NASA’s Lunar Reconnaissance Orbiter captured this image of dawn over Bhabha crater on August 28, 2019. Bhabha, on the far side of the moon, is about 50 miles (80 km) wide. It’s named for the physicist Homi Jehangir Bhabha (1909-1966), a nuclear physicist of India. It’s part of the South Pole–Aitken (SPA) basin, an immense impact crater on the moon’s far side, roughly 1,600 miles (2,500 km) in diameter. China’s Chang’e 4 spacecraft landed within this basin earlier this year. Bhabha crater is important to space scientists in its own way. NASA wrote:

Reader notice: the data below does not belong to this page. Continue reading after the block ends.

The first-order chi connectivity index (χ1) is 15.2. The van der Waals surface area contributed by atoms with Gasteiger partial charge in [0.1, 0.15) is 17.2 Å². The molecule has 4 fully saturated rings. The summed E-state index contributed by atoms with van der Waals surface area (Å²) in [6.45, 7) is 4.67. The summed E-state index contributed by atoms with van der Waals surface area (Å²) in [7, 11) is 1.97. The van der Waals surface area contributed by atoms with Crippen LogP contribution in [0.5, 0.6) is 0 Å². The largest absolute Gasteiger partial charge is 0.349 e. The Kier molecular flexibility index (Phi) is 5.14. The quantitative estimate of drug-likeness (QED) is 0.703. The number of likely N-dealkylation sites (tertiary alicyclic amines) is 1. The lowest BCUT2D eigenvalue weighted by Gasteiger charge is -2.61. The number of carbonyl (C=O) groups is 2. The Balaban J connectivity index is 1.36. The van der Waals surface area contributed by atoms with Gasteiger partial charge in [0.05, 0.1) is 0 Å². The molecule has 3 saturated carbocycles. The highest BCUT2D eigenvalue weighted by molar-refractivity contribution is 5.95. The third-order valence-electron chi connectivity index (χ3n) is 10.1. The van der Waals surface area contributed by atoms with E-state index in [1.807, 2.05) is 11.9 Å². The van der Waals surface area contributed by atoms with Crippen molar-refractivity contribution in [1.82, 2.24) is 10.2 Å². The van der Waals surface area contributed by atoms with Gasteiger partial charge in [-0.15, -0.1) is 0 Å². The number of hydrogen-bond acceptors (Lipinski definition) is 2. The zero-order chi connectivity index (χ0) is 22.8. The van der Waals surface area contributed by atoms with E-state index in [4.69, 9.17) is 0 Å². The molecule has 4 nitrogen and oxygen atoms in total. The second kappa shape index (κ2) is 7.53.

Its location within SPA means that the impact event exposed material that originally resided deep within the moon, but was excavated and melted by the giant SPA impact event.
Eleanor Imster has helped write and edit EarthSky since 1995. She was an integral part of the award-winning EarthSky radio series almost since it began until it ended in 2013. Today, as an EarthSky.org Editor, she helps present the science and nature stories and photos you enjoy. She and her husband live in Tennessee, where they enjoy guitar playing and singing. They have 2 grown sons.